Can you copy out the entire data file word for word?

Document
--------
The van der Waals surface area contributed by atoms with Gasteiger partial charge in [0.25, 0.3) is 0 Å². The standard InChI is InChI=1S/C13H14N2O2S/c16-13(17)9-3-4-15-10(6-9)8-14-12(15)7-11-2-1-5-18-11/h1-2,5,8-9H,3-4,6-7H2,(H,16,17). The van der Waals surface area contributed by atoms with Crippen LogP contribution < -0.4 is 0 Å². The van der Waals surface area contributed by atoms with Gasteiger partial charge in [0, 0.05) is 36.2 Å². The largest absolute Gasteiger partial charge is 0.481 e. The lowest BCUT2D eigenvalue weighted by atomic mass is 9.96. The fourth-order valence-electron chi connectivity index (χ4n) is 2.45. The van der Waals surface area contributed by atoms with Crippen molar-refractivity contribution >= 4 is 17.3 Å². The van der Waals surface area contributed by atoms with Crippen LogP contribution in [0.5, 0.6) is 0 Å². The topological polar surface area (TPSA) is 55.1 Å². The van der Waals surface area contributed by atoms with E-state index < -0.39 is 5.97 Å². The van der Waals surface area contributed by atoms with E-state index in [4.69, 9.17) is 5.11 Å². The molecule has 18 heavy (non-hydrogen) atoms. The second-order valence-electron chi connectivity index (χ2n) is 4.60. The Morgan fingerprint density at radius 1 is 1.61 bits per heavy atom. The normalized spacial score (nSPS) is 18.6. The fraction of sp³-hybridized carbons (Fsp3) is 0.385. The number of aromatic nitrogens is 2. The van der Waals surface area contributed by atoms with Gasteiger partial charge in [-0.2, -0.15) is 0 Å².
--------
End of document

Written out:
The van der Waals surface area contributed by atoms with Gasteiger partial charge in [0.25, 0.3) is 0 Å². The standard InChI is InChI=1S/C13H14N2O2S/c16-13(17)9-3-4-15-10(6-9)8-14-12(15)7-11-2-1-5-18-11/h1-2,5,8-9H,3-4,6-7H2,(H,16,17). The van der Waals surface area contributed by atoms with Crippen LogP contribution < -0.4 is 0 Å². The van der Waals surface area contributed by atoms with Gasteiger partial charge in [0, 0.05) is 36.2 Å². The largest absolute Gasteiger partial charge is 0.481 e. The lowest BCUT2D eigenvalue weighted by atomic mass is 9.96. The fourth-order valence-electron chi connectivity index (χ4n) is 2.45. The van der Waals surface area contributed by atoms with Crippen molar-refractivity contribution >= 4 is 17.3 Å². The van der Waals surface area contributed by atoms with Crippen LogP contribution in [0.5, 0.6) is 0 Å². The topological polar surface area (TPSA) is 55.1 Å². The van der Waals surface area contributed by atoms with E-state index < -0.39 is 5.97 Å². The van der Waals surface area contributed by atoms with E-state index in [4.69, 9.17) is 5.11 Å². The molecule has 18 heavy (non-hydrogen) atoms. The second-order valence-electron chi connectivity index (χ2n) is 4.60. The Morgan fingerprint density at radius 1 is 1.61 bits per heavy atom. The normalized spacial score (nSPS) is 18.6. The fraction of sp³-hybridized carbons (Fsp3) is 0.385. The number of aromatic nitrogens is 2. The van der Waals surface area contributed by atoms with Gasteiger partial charge in [-0.2, -0.15) is 0 Å².